For just leaves and acorns, you don't need much 'flywheel' effect, as a chipper would. The blades (and maybe extra fan) would provide enough mass. The blades wouldn't need to be as sharp as for cutting grass either; dry leaves shatter and green ones are macerated so loose their rigidity, even when hit at high speed by a blunt flail.
Do you put this material in the garbage, or compost it? Just curious.
11-11-2010, 01:38 PM
I have a 1/3rd acre lot within city limits with 10-12 oak trees that are about 2 foot in diameter that drop a enough leaves and acors that I usually spend about 6 weekends each fall raking / blowing / mowing them to the curb or to a large mulch / compost pile in the back yard. I typically tie a knot on the end of a 10x20 tarp, rake leaves onto it, and then drag them to the compost or into the street where the city vacuums them up in two separate collections. The acorns usually get raked up with a large dust pan and thrown in which ever locatiuon is closer. I usually fill a 50 gallon trash can 18 inches or so with acorns and then drag these barrels around as they end up over 100lb with just that little bit of the can filled. My pile in the back is pretty neglected, I add to it, but I don't turn it , water it , monitor nitrogen / ph whatever, so it degrades / collapses very slowly. I figured if I could collect more than the 10% or so of the leaves I currently do into the pile, and be diligent for one season and actively try to compost it all, I should generate a large volume of good soil to use around the yard.
So quick answer, I throw most of them out, but I want to keep it..
11-11-2010, 04:38 PM
There is a book in the "workshop practice series" on designing impellers that is very thorough on the math. You can get it thru Amazon.com. I've bought several of the series used for just $7.00 or so and it should answder all your questions about cpm, sizes etc. Good luck.
11-12-2010, 02:47 AM
Here's the impeller from a drpower. It looks simple enough but a much better design then the one on ebay.
11-12-2010, 08:48 AM
looks straight forward..
another dr power - pretty much same design, just shows the "shark teeth" better ( their branding, not my description)
Looks like the engine is an 8hp B&S and it looks to be direct drive. Picts for you...
11-13-2010, 04:04 AM
Maybe these calculations will help you. Not sure.
Fan Affinity Laws
Affinity laws can be used to calculate volume capacity, head or power consumption - when speed or rpm, and wheel diameters are changed.
11-14-2010, 10:43 AM
Pressure fans are funny things, you can build them and then make them suit the horsepower by restricting the intake/exhaust size.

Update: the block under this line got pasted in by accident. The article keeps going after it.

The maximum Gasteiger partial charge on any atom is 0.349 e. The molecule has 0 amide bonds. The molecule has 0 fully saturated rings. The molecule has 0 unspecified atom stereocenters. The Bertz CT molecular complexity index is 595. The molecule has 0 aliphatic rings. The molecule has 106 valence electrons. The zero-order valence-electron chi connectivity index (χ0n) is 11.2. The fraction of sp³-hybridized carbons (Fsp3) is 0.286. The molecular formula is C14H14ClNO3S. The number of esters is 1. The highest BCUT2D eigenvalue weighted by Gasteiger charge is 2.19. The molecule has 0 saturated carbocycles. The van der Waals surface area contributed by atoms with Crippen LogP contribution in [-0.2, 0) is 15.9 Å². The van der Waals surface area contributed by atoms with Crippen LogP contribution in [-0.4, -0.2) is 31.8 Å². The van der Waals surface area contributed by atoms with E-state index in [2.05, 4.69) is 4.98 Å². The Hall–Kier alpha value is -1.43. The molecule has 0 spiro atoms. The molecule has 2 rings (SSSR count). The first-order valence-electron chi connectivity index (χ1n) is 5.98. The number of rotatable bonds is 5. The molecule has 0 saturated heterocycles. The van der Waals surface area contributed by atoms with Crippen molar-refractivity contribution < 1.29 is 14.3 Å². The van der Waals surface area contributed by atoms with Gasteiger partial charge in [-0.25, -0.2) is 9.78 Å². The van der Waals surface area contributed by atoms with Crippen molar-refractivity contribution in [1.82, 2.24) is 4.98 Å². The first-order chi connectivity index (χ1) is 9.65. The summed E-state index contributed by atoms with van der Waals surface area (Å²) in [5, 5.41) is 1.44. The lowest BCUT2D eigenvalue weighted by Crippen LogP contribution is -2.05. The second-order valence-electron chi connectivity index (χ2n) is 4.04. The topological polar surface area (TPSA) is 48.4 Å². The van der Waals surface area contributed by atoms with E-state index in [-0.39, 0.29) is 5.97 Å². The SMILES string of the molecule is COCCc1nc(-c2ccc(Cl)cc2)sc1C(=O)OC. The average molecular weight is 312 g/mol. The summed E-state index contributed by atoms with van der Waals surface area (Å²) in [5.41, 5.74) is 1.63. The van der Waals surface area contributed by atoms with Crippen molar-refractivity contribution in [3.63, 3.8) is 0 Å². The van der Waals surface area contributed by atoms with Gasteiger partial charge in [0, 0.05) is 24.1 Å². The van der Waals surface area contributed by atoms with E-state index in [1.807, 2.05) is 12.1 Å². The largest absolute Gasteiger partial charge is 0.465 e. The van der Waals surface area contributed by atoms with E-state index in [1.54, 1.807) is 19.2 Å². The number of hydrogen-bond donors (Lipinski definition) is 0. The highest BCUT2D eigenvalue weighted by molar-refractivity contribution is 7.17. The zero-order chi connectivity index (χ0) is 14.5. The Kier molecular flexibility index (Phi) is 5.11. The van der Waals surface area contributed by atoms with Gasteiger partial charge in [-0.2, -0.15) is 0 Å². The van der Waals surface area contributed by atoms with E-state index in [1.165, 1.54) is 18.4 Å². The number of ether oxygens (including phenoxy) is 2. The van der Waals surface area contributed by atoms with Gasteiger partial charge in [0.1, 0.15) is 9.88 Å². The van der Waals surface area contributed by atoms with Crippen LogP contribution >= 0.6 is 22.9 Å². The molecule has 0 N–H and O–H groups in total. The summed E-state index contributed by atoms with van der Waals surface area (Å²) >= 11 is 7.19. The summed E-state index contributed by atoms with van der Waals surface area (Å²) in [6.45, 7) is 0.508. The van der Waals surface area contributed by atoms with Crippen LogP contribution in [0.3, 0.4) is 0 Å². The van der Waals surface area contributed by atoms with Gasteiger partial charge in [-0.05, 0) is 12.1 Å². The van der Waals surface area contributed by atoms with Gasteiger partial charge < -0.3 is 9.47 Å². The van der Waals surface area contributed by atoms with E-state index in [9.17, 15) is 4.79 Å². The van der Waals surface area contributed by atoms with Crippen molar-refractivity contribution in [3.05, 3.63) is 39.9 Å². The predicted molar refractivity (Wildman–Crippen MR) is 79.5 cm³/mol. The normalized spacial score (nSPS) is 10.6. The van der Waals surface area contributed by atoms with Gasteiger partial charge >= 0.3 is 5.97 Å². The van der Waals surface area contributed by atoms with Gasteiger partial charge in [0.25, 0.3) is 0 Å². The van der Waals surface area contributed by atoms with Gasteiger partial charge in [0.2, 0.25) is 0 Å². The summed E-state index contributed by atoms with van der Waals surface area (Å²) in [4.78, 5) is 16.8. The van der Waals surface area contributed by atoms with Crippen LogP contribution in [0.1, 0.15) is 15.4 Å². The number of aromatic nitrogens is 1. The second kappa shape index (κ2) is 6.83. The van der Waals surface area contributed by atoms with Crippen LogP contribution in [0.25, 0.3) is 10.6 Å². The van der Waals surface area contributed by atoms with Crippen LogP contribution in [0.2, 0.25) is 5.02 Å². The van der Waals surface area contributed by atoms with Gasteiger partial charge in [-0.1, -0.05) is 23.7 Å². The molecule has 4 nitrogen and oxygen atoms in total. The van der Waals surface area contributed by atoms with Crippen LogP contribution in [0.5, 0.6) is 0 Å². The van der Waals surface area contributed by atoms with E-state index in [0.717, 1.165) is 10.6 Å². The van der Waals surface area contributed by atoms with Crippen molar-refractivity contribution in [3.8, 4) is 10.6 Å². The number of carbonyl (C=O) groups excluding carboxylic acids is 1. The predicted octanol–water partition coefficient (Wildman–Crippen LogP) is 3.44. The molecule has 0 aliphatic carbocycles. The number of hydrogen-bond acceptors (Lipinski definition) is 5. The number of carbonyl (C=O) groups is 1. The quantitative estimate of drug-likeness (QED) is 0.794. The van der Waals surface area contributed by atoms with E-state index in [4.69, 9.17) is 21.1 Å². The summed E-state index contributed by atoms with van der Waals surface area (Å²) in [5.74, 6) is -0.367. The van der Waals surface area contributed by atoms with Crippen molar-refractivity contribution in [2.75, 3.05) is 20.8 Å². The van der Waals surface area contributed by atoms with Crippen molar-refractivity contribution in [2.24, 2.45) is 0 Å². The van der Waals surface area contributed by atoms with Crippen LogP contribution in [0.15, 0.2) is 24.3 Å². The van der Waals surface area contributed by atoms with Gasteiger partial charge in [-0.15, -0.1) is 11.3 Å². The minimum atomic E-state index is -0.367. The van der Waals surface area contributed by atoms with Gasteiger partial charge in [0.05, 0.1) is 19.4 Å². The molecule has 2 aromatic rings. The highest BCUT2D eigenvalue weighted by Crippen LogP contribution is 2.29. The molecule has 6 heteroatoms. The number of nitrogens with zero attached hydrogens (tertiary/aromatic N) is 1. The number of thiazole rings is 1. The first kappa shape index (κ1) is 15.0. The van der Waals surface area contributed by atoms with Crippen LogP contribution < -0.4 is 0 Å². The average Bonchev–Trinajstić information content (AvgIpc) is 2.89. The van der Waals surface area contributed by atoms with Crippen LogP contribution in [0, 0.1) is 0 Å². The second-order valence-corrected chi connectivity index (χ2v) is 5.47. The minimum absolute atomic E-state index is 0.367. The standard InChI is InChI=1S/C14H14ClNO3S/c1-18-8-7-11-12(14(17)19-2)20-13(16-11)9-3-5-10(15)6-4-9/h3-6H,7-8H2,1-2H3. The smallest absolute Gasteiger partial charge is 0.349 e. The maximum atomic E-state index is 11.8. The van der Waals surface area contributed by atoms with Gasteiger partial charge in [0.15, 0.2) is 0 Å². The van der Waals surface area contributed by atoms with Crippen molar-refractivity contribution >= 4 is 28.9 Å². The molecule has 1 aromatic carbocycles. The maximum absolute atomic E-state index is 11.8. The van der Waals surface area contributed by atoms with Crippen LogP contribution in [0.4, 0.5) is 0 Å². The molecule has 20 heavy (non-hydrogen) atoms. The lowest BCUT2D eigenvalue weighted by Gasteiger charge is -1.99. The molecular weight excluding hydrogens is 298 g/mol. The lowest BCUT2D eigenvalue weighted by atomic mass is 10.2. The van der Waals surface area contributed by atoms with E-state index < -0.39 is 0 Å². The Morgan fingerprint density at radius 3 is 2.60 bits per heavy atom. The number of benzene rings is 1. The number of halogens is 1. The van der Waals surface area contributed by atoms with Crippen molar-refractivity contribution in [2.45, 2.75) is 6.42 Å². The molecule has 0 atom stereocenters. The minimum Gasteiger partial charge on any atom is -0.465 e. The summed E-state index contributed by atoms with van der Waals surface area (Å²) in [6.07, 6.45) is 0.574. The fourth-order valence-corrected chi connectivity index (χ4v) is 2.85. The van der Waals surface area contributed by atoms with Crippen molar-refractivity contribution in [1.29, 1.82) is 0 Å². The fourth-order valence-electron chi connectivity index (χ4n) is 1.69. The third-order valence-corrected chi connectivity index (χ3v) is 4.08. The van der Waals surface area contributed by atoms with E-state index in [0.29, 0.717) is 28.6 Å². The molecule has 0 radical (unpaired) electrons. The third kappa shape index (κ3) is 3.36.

The first ebay impeller is not a garage job (looks like and old Billy Goat fan), it can move more air than you would care to buy gas for. Also it looks to be no-phase balanced (where a large weight is added and various smaller trim weights are tried and added at 180 degrees to settle it down). I'm not a big fan of this but it works better than nothing.
If you study the link forehire posted you can see how quickly small changes in fan size or speed uses power. So if you build something that you're 5 horse motor can't handle you can restrict the intake until the fan begins to "slip" and this will have the benefit of allowing trash to get more churned up inside.
I have a shredder that has the flails inside and the fan blades are similar in size to the chopper Steve Bedair made (forehire's first post). It blows as much air at just off idle as it does at full speed. The amount of air it can push is restricted by the exhaust tunnel and If I were to enlarge the exhaust the 8 horse motor prolly wouldn't be able to reach full speed.
A true pressure fan works by sizing the clearance from the fan and the housing. In my shredder the clearance to the fan blades is about 3" on the face and more on the diameter so it will move a lot of air but at very low pressure.
11-15-2010, 11:27 AM
Oh, pictures as promised.
The entire impeller, the output screen, with the flails that fit through it, teeth on the impeller housing that mate with the same flails for improved grinding, and my addition of clamps to install and remove the nose faster than using wingnuts.
11-15-2010, 11:54 AM
thanks for the pics and responses guys! This forum is great!
I didn't realize how the "flails" worked until those pics!
12-08-2010, 09:06 AM
what ar eyou doing with that White 950????
I just bought one 2 weeks ago to make a franken-vac (1/3 white, 1/3 Exmark and 1/3 unknown)